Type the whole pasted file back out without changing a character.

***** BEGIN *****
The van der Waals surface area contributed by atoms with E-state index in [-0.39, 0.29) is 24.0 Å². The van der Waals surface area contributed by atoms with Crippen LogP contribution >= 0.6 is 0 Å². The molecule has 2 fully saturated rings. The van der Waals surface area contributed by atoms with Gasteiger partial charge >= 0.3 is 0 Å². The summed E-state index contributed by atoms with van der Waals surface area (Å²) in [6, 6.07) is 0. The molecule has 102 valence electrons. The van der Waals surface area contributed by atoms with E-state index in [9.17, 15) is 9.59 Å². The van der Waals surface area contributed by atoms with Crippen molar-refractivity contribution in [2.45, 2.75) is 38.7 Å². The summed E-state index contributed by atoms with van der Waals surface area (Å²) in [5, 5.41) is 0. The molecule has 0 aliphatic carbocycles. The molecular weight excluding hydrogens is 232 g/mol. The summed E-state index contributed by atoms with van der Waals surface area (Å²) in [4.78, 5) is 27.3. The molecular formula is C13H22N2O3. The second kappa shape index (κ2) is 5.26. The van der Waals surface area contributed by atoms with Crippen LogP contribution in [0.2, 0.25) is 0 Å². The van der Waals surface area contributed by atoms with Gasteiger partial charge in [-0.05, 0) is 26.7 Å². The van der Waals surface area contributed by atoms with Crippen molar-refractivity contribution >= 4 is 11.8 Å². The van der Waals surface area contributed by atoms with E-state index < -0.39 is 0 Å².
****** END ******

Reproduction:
The van der Waals surface area contributed by atoms with E-state index in [-0.39, 0.29) is 24.0 Å². The van der Waals surface area contributed by atoms with Crippen LogP contribution >= 0.6 is 0 Å². The molecule has 2 fully saturated rings. The van der Waals surface area contributed by atoms with Gasteiger partial charge >= 0.3 is 0 Å². The summed E-state index contributed by atoms with van der Waals surface area (Å²) in [6, 6.07) is 0. The molecule has 102 valence electrons. The van der Waals surface area contributed by atoms with E-state index in [9.17, 15) is 9.59 Å². The van der Waals surface area contributed by atoms with Crippen molar-refractivity contribution in [2.45, 2.75) is 38.7 Å². The summed E-state index contributed by atoms with van der Waals surface area (Å²) in [5, 5.41) is 0. The molecule has 0 aliphatic carbocycles. The molecular weight excluding hydrogens is 232 g/mol. The summed E-state index contributed by atoms with van der Waals surface area (Å²) in [4.78, 5) is 27.3. The molecular formula is C13H22N2O3. The second kappa shape index (κ2) is 5.26. The van der Waals surface area contributed by atoms with Crippen LogP contribution in [0.2, 0.25) is 0 Å². The van der Waals surface area contributed by atoms with Gasteiger partial charge in [-0.05, 0) is 26.7 Å². The van der Waals surface area contributed by atoms with Crippen molar-refractivity contribution >= 4 is 11.8 Å². The van der Waals surface area contributed by atoms with E-state index < -0.39 is 0 Å².